Given simplicial complexes $K,L$, a map $f:K\to L$ is simplicial if it sends each simplex of $K$ to a simplex of $L$ by a linear map taking vertices to vertices, which means it has form: $\sum_{i}t_i v_i \to \sum_{i} t_i f(v_i)$, where $v_i$ denotes vertex and each $t_i$ is a number.

Now, since $H_n(K)$ and $H_n(L)$ are free abelian groups, we can talk about the trace of induced map on the torsion free part of the groups $f_*: H_n(K)/Torsion \to H_n(L)/Torsion$.

In Hatcher’s, he says that if a simplicial map $g$ satisfies $g(\sigma)\cap \sigma =\emptyset$ for all simplex in $K$, then the matrix for $g_*$ has zeros down the diagonal, thus has trace zero.

I don’t know why this statement holds? If we see vertices as a base since $g$ is a linear map on vertices, it becomes a linear algebra question. But I can’t go further. Hope someone could help. Thanks!

  • $\begingroup$ How is the induced map on homology defined? Are you using simplicial or singular homology? $\endgroup$ – Connor Malin Aug 13 at 11:19
  • $\begingroup$ Could you provide a reference for where he says this? You can only take traces of a map from a space into itself, and I believe there must be more conditions because if you give the circle a simplicial structure by splitting it into 4 line segments, we may rotate the circle and obtain a map satisfying your condition that is homotopic to the identity. This map has trace 1. $\endgroup$ – Connor Malin Aug 13 at 11:36
  • $\begingroup$ If you have a finite simplicial complex on $K$, then the chain complex $C_n(K)$ is given by the span of all $n$-simplices as abstract generators. If a simplicial map $g:K\to K$ satisfies $g(\sigma)\cap\sigma=\emptyset$ for all $\sigma$ then the map induced by $g$ on $C_n(K)$ must send the basis vector $\sigma$ to a linear combination of the other basis vectors. In particular $\widetilde{\sigma}( g_*(\sigma))=0$ where $\widetilde\sigma$ is the "dual" of $\sigma$. Since the trace of $g_*$ is $\sum_{\sigma \text{ $n$ simplex}}\widetilde\sigma(g_*(\sigma))$ you get that the trace is $0$. $\endgroup$ – s.harp Aug 13 at 11:38
  • $\begingroup$ @s.harp This is on the chain complex level though. You may get nonzero trace in the homology. For example, the map swapping $(0,1)$ and $(1,0)$ has trace 0, but when restricting to the diagonal and making the trivial quotient, it has trace $1$. $\endgroup$ – Connor Malin Aug 13 at 11:50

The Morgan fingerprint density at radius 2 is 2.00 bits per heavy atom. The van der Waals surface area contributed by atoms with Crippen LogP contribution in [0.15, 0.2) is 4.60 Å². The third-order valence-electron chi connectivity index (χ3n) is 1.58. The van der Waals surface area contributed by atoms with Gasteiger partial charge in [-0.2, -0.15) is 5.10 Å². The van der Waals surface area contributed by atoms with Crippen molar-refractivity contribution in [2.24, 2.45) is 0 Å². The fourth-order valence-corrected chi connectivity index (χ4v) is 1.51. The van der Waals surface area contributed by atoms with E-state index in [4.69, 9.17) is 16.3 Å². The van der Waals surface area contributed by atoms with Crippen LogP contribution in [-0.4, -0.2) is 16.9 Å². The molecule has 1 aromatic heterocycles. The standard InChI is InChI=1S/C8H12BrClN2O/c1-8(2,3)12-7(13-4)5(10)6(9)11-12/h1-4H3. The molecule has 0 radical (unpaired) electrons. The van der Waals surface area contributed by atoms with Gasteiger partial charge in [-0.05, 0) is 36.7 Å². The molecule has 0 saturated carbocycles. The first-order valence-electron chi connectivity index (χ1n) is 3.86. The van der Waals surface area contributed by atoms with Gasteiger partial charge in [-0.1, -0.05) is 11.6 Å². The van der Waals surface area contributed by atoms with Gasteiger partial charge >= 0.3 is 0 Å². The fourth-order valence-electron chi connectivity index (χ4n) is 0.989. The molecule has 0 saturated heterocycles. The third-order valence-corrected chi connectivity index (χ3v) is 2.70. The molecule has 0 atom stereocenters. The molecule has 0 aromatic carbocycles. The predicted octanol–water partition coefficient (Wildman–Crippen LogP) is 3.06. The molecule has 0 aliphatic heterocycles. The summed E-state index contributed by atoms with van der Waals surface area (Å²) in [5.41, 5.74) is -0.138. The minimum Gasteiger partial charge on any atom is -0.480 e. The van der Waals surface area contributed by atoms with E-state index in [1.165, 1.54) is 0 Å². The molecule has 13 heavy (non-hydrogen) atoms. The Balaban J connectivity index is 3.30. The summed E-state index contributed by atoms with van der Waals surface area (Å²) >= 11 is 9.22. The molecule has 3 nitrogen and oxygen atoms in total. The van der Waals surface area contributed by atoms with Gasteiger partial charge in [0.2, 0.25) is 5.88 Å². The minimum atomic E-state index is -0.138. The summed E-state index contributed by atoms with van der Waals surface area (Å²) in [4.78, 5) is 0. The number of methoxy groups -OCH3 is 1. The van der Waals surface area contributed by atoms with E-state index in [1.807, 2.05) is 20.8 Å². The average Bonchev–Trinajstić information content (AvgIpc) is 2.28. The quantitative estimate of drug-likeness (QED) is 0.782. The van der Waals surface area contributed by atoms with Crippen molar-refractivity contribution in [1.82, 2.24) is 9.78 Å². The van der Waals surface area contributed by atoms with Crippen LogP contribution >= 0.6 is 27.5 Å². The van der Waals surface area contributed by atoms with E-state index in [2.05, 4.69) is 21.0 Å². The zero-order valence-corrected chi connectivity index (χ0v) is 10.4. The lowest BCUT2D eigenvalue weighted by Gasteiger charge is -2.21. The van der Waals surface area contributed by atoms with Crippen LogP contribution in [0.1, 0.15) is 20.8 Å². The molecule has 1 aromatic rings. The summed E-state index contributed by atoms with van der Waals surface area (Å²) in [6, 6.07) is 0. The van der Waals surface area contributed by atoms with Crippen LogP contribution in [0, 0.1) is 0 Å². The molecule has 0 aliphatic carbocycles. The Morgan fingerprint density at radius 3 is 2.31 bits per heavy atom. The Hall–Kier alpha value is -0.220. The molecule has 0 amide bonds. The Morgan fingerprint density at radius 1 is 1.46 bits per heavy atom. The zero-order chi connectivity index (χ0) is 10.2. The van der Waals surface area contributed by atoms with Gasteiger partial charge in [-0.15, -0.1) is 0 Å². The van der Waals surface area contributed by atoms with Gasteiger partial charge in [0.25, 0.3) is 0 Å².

• $\begingroup$ @Connor thanks, looks like I got a bit confused. But as you remark the statement is false for homology. Rotating the circle $S^1$ is an example where the induced map on homology is the identity but you can choose a simplicial complex so that the condition $g(\sigma)\cap\sigma=\emptyset$ is satisfied. $\endgroup$ – s.harp Aug 13 at 11:52

Some context: the question refers to Hatcher's proof of the Lefschetz fixed point theorem. The proof goes like this: Given a finite simplicial complex $X$, he wants to show that if some map $f:X \to X$ has no fixed points, then $\tau(f_*) = 0$. He does this by constructing a map $g$, homotopic to $f$, which is simplicial when considered as a map from some subdivision $K$ of $X$ to itself, such that $g(\sigma) \cap \sigma = \emptyset$ for all simplices $\sigma$ in this subdivision. He further shows that the Lefschetz number $\tau(f)$ can be computed by $$ \tau(f) = \tau(g) = \sum (-1)^n \text{tr} \left( g_*: H_n(K_n, K_{n-1}) \to H_n(K_n, K_{n-1})\right) $$ Then he claims that each summand on the right side is zero. This is what the question is asking about. The group $H_n(K_n, K_{n-1})$ is free abelian, with basis the $n$-simplices of $K$, and the map $g_*: H_n(K_n, K_{n-1}) \to H_n(K_n, K_{n-1})$ will take the generator for an $n$-simplex $\sigma$ to (up to a sign) the generator for the simplex $g(\sigma)$, or to zero if $g(\sigma)$ is not $n$-dimensional. So since $g(\sigma) \cap \sigma$ is empty, the matrix for $g_*$ has zeroes down the diagonal.


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